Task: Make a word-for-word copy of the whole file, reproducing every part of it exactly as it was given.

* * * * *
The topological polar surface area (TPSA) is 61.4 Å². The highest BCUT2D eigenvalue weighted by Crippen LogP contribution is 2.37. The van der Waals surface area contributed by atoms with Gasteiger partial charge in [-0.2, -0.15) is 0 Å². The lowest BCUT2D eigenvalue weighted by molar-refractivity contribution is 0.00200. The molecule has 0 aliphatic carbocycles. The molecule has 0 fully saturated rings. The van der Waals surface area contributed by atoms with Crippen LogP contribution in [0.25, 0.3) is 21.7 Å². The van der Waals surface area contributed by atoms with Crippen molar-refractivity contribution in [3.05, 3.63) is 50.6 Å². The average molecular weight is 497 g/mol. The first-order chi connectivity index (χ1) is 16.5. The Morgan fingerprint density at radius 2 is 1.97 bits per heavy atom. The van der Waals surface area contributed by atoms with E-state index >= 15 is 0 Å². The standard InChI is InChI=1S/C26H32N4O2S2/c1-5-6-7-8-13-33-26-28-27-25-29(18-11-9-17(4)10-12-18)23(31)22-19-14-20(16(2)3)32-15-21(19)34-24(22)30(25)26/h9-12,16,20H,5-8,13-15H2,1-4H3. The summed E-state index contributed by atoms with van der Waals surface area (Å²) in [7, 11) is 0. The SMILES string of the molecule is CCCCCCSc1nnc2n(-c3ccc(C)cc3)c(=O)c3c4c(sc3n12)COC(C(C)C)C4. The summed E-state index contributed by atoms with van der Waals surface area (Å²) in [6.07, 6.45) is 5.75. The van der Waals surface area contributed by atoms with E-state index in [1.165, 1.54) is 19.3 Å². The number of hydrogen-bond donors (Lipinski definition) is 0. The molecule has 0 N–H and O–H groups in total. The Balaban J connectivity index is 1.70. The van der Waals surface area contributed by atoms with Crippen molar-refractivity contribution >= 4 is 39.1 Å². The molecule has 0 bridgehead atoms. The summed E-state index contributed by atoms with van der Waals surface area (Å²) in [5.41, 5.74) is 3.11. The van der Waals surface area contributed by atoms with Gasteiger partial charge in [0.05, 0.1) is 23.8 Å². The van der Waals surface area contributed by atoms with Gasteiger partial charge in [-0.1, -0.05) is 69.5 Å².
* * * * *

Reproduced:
The topological polar surface area (TPSA) is 61.4 Å². The highest BCUT2D eigenvalue weighted by Crippen LogP contribution is 2.37. The van der Waals surface area contributed by atoms with Gasteiger partial charge in [-0.2, -0.15) is 0 Å². The lowest BCUT2D eigenvalue weighted by molar-refractivity contribution is 0.00200. The molecule has 0 aliphatic carbocycles. The molecule has 0 fully saturated rings. The van der Waals surface area contributed by atoms with Crippen LogP contribution in [0.25, 0.3) is 21.7 Å². The van der Waals surface area contributed by atoms with Crippen molar-refractivity contribution in [3.05, 3.63) is 50.6 Å². The average molecular weight is 497 g/mol. The first-order chi connectivity index (χ1) is 16.5. The Morgan fingerprint density at radius 2 is 1.97 bits per heavy atom. The van der Waals surface area contributed by atoms with E-state index >= 15 is 0 Å². The standard InChI is InChI=1S/C26H32N4O2S2/c1-5-6-7-8-13-33-26-28-27-25-29(18-11-9-17(4)10-12-18)23(31)22-19-14-20(16(2)3)32-15-21(19)34-24(22)30(25)26/h9-12,16,20H,5-8,13-15H2,1-4H3. The summed E-state index contributed by atoms with van der Waals surface area (Å²) in [7, 11) is 0. The SMILES string of the molecule is CCCCCCSc1nnc2n(-c3ccc(C)cc3)c(=O)c3c4c(sc3n12)COC(C(C)C)C4. The summed E-state index contributed by atoms with van der Waals surface area (Å²) in [6.07, 6.45) is 5.75. The van der Waals surface area contributed by atoms with E-state index in [1.165, 1.54) is 19.3 Å². The number of hydrogen-bond donors (Lipinski definition) is 0. The molecule has 0 N–H and O–H groups in total. The Balaban J connectivity index is 1.70. The van der Waals surface area contributed by atoms with Crippen molar-refractivity contribution >= 4 is 39.1 Å². The molecule has 0 bridgehead atoms. The summed E-state index contributed by atoms with van der Waals surface area (Å²) in [5.41, 5.74) is 3.11. The van der Waals surface area contributed by atoms with Gasteiger partial charge in [0.05, 0.1) is 23.8 Å². The van der Waals surface area contributed by atoms with Gasteiger partial charge in [-0.1, -0.05) is 69.5 Å².